2
$\begingroup$

I've been reading a book lately and this has come up several times. If $f$ is continuous, then $$ \lim_{h \to 0} \frac{1}{h} \int_{b}^{b+h} f = f(b). $$ Now, I know I can use the fundamental theorem of calculus to show this, and I just wanted to check that I'm not missing a much simpler argument. I ask because this is always said to 'follow from continuity' and the fundamental theorem of calculus is never explicitly mentioned.

$\endgroup$
  • 1
    $\begingroup$ I think the Fundamental theorem of Calculus would be a good resort indeed $\endgroup$ – imranfat Apr 14 '16 at 13:44
  • $\begingroup$ In fact the result you have mentioned above is called First Fundamental Theorem of Calculus namely if $f$ is Riemann integrable on $[a, b]$ and $$F(x) = \int_{a}^{x}f(t)\,dt$$ then $$F'(c) = \lim_{h \to 0}\frac{1}{h}\int_{c}^{c + h}f(t)\,dt = f(c)$$ for all points $c \in [a, b]$ at which $f$ is continuous. $\endgroup$ – Paramanand Singh Apr 17 '16 at 15:03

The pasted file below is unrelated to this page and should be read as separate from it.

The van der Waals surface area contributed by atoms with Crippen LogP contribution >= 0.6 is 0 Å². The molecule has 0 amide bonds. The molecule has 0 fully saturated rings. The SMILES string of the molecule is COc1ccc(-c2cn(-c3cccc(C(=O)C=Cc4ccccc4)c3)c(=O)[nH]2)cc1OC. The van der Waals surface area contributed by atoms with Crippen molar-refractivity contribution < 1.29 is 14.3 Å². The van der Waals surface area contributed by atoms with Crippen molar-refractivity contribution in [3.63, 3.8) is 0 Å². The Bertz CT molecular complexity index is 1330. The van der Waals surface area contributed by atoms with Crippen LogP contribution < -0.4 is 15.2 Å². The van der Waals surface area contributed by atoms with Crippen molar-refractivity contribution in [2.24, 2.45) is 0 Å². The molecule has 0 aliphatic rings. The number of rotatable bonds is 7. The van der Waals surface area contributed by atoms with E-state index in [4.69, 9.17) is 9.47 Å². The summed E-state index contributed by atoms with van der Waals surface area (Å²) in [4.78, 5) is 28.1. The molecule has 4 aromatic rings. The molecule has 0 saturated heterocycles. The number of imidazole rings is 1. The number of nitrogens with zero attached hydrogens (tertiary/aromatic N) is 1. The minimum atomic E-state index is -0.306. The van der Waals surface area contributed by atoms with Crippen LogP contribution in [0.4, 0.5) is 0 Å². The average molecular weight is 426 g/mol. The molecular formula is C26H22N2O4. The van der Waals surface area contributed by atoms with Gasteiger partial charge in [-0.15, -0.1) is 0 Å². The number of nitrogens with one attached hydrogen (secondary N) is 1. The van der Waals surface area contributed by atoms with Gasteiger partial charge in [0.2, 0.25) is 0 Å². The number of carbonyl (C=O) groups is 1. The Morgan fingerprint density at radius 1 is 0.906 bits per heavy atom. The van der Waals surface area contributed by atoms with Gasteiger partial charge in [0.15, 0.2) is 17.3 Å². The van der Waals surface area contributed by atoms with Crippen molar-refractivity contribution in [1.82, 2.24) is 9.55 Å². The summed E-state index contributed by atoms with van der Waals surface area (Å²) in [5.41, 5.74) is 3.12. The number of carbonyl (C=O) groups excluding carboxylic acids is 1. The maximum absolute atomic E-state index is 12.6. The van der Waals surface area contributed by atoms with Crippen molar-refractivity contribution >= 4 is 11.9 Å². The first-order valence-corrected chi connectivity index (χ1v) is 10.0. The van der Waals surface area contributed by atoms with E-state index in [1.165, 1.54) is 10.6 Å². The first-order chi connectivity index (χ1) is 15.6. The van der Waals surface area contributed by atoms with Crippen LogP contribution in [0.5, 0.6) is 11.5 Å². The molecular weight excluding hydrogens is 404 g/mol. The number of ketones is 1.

2
$\begingroup$

Let $\epsilon>0$. Choose $\delta>0$ such that etc. If $0<h<\delta$ then

$$\left|\frac1h\int_b^{b+h}f(t)\,dt-f(b)\right| =\left|\frac1h\int_b^{b+h}(f(t)-f(b))\,dt\right| \le \frac1h\int_b^{b+h}|f(t)-f(b)|\,dt\le\frac1h\int_b^{b+h}\epsilon\,dt=\epsilon.$$

$\endgroup$

Your Answer

By clicking “Post Your Answer”, you agree to our terms of service, privacy policy and cookie policy

Not the answer you're looking for? Browse other questions tagged or ask your own question.